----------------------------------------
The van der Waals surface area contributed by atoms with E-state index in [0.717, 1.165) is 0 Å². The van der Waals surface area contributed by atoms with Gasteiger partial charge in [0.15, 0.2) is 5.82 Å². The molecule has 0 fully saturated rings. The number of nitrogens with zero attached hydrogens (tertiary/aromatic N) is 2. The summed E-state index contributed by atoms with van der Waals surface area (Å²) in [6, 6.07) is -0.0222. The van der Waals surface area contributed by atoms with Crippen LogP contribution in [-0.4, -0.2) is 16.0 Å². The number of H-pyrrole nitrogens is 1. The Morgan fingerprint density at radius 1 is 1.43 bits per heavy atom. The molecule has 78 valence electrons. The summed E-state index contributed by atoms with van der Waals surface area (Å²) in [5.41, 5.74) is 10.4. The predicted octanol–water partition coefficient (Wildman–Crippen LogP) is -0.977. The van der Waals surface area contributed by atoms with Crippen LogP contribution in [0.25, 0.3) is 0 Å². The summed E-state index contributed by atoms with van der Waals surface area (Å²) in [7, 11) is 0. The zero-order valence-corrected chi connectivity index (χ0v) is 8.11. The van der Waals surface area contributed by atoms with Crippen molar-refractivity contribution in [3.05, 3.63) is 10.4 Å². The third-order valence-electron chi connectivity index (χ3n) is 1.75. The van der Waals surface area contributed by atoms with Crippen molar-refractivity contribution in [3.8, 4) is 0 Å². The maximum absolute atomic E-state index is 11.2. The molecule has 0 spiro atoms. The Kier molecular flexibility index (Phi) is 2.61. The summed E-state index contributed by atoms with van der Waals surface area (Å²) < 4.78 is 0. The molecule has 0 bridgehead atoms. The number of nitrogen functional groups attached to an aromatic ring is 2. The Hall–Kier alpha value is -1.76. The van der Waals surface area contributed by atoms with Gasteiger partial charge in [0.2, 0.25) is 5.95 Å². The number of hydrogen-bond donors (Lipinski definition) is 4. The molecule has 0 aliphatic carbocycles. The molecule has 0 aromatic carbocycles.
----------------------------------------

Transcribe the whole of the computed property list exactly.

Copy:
The van der Waals surface area contributed by atoms with E-state index in [0.717, 1.165) is 0 Å². The van der Waals surface area contributed by atoms with Gasteiger partial charge in [0.15, 0.2) is 5.82 Å². The molecule has 0 fully saturated rings. The number of nitrogens with zero attached hydrogens (tertiary/aromatic N) is 2. The summed E-state index contributed by atoms with van der Waals surface area (Å²) in [6, 6.07) is -0.0222. The van der Waals surface area contributed by atoms with Crippen LogP contribution in [-0.4, -0.2) is 16.0 Å². The number of H-pyrrole nitrogens is 1. The Morgan fingerprint density at radius 1 is 1.43 bits per heavy atom. The molecule has 78 valence electrons. The summed E-state index contributed by atoms with van der Waals surface area (Å²) in [5.41, 5.74) is 10.4. The predicted octanol–water partition coefficient (Wildman–Crippen LogP) is -0.977. The van der Waals surface area contributed by atoms with Crippen LogP contribution in [0.25, 0.3) is 0 Å². The summed E-state index contributed by atoms with van der Waals surface area (Å²) in [7, 11) is 0. The zero-order valence-corrected chi connectivity index (χ0v) is 8.11. The van der Waals surface area contributed by atoms with Crippen molar-refractivity contribution in [3.05, 3.63) is 10.4 Å². The third-order valence-electron chi connectivity index (χ3n) is 1.75. The van der Waals surface area contributed by atoms with Crippen molar-refractivity contribution in [3.8, 4) is 0 Å². The maximum absolute atomic E-state index is 11.2. The molecule has 0 spiro atoms. The Kier molecular flexibility index (Phi) is 2.61. The summed E-state index contributed by atoms with van der Waals surface area (Å²) < 4.78 is 0. The molecule has 0 bridgehead atoms. The number of nitrogen functional groups attached to an aromatic ring is 2. The Hall–Kier alpha value is -1.76. The van der Waals surface area contributed by atoms with Gasteiger partial charge in [0.2, 0.25) is 5.95 Å². The number of hydrogen-bond donors (Lipinski definition) is 4. The molecule has 0 aliphatic carbocycles. The molecule has 0 aromatic carbocycles.